A study has found more than a third of unnecessary emergency department visits for non-urgent health conditions could be managed by pharmacists
Researchers have conducted a cohort study looking at 34,550,020 unscheduled emergency department visits that occurred in Ontario, Canada, between 1 April 2010 to 31 March 2017.
Of these, 6,668,215 (19.3%) were visits related to a condition that could be managed by a general practitioner.
About 4.3 million were assigned a triage score of ‘less urgent’ or ‘non urgent’.
Potentially avoidable emergency department visits therefore represented 12.4% of all emergency department visits in Ontario.
Of all of potentially avoidable visits, more than one third (34.8%, n = 1,494,887) were visits that could be managed by pharmacists.
This represented 4.3% of all emergency department visits in Ontario during the study period.
The top 10 diagnoses represented 69.4% of all cases of avoidable and potentially pharmacist-manageable visits, and included acute pharyngitis, conjunctivitis, rash and other non-specific skin eruption, otitis externa, cough, acute sinusitis, other dermatitis, urticaria, and unspecific contact dermatitis.
Researchers concluded that about one-third of all avoidable emergency department visits may potentially be manageable by pharmacists if they can practise to the full scope that is available in other jurisdictions.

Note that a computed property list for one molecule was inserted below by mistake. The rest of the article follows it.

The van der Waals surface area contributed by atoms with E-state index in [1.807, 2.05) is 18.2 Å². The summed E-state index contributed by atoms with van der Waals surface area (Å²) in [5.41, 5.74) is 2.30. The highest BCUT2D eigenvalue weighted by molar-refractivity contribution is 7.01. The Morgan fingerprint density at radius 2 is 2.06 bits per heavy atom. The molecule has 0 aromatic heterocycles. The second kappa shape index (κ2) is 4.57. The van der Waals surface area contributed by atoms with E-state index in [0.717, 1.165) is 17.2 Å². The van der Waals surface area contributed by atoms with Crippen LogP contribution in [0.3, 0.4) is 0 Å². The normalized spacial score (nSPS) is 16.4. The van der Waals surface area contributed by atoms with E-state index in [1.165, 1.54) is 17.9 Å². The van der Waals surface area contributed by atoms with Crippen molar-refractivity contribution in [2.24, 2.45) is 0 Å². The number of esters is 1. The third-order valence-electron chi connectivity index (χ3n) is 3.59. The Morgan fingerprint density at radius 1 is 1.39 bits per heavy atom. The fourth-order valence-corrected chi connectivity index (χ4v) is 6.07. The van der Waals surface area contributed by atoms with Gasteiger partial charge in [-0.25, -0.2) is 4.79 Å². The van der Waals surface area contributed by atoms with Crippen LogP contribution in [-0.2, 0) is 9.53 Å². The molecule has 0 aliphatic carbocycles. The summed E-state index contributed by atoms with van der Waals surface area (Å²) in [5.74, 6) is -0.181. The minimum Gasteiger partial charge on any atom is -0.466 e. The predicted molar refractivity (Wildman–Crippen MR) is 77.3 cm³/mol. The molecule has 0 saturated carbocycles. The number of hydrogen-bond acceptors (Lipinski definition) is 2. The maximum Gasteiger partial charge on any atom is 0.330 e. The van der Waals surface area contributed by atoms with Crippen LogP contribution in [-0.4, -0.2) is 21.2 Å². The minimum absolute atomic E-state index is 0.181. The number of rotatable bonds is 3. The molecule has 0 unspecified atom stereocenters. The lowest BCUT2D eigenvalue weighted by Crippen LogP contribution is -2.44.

Previous studies have found similar estimates for pharmacist-manageable conditions.
However the authors say their study was “more comprehensive” than previous ones as it covered a large jurisdiction with a population of more than 14 million people and observation extending over seven years of follow-up.
“Providing optimal care to patients with noncritical minor ailments would help reduce emergency department overcrowding and avoid unnecessary exposure of non-urgent patients to the emergency department,” say the researchers.
“Pharmacists are regarded as the most accessible healthcare providers,” they say.
They add that in general, pharmacists welcome the opportunity to provide additional care to low-acuity patients and have been found to effectively do so in other jurisdictions.
Changes would be needed with expanded scope legislation to support this.
“Community pharmacist care for minor and low-acuity conditions can be provided with greater accessibility than emergency department-based care, and make a positive impact on overcrowding observed in emergency departments,” they conclude.
This study was published in the journal Research in Social and Administrative Pharmacy (login required)